Utilities have a number of options to bridge the funding gap. Taking the view that some money is better than none, some larger utilities may extend payment plan terms. Other standard financial instruments available include drawing upon reserves, seeking short-term credit, and refinancing existing debt.
On the regulatory side, we may see surcharges, with a sunset clause, for the recovery of COVID-19-related cost. There is the potential to seek federal government support, but that will not generate immediate income. Significant federal investment in water infrastructure during the 1970s may lead to the belief that something similar may, or should, happen again. But this seems unlikely. Even extending current support, which accounts for about one-third of utilities’ funding, is not anticipated widely within the industry.
Customers’ ability to pay could be supported by the provision of something akin to the energy sector’s Low-Income Home Energy Assistance Program to water. Increased grants and funding in other areas of a customer’s life may help ease the overall burden on the household and thus help with delinquent water payments. Besides, addressing affordable water may mean that political bodies need to recognize there is a greater good in serving struggling customers, and therefore the costs of water services could be shared across the customer base.
The increasing sophistication required to treat water has an impact on the cost.
What Good Will Come Of This?
Without dismissing the extreme pressures water utilities have coped with during the pandemic, the fact that they have continued to serve their customers should be a cause of some pride.
Keeping the faucets running under such duress has enabled utilities to see with greater clarity which activities are crucial to maintaining services. These insights should help enhance the targeting of limited capital budgets on the things that will reap the greatest benefits. By soliciting a focus on core activities, the experience should also foster an understanding of the best ways in which to improve effectiveness, and what needs to be done better.
Rising to the COVID-19 challenge enabled utilities to reassess some of their basic perceptions. For instance, it has been possible to successfully deliver functions such as customer services remotely, without the need for a call center. Similarly, although it has been far from easy, utilities have shown that it is possible to manage and deliver engineering functions and plant shifts remotely — not an idea that gained much traction previously.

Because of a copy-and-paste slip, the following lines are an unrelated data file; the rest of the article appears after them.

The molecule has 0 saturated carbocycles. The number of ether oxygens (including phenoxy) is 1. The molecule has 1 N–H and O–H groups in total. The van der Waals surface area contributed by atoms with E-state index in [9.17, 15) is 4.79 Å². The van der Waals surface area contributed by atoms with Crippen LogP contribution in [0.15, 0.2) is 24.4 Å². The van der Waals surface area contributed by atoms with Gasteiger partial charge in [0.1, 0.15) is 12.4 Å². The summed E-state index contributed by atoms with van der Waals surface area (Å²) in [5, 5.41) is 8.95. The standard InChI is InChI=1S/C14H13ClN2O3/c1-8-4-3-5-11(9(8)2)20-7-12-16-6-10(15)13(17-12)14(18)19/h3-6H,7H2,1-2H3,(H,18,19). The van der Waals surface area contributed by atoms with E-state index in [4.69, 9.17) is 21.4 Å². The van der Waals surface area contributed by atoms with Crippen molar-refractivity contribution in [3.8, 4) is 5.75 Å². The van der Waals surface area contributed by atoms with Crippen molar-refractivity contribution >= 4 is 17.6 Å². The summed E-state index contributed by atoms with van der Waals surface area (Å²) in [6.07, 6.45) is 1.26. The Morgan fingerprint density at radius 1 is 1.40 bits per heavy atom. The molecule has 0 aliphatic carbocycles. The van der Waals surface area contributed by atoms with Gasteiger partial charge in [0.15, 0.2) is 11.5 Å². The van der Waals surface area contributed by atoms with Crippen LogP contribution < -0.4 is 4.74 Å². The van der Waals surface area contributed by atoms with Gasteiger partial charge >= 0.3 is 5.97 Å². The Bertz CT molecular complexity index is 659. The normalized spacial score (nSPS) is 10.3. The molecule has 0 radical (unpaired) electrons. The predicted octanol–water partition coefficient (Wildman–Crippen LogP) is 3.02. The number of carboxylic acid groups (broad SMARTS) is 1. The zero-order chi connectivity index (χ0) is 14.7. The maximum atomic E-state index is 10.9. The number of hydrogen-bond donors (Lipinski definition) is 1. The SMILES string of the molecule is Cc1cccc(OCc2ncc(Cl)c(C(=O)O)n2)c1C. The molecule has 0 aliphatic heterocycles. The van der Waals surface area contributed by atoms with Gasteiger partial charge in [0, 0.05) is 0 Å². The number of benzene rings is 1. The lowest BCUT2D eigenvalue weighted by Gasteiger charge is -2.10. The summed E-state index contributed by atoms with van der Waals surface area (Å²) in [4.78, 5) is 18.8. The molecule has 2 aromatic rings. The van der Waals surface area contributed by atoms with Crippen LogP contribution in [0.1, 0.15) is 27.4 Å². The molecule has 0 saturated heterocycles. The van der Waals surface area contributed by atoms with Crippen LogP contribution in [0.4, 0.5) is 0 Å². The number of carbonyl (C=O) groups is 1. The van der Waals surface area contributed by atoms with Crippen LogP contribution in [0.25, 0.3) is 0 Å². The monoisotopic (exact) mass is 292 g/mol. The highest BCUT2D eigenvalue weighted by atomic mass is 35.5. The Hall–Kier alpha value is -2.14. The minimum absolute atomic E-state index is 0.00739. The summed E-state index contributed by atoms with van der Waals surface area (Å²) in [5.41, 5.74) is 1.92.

Against a backdrop of a skills shortage and aging workforce, by proving their ability to work in more flexible ways, utilities will potentially be more appealing to younger generations of workers more accustomed to working in a more diffuse organization.
So, while funding and affordability challenges are likely to continue, the post-COVID-19 utilities that will have to deal with them are probably more resilient and adaptable organizations than previously, and stronger as a result.
About The Author
Ann T. Bui is a managing director and leads Black & Veatch Management Consulting’s water market business. Besides providing clients with strategic financial management strategies, her responsibilities include driving growth and innovation to water utilities in the areas of financial and advisory planning, advanced metering, customer experience, asset integrity, and enterprise risk management services. Bui has over 30 years of experience working with utilities on more than 400 engagements and has provided financial and business planning services for public and investor-owned utilities across the U.S. of all different sizes, ranging from those with less than 5,000 service connections to those that serve populations over 3 million.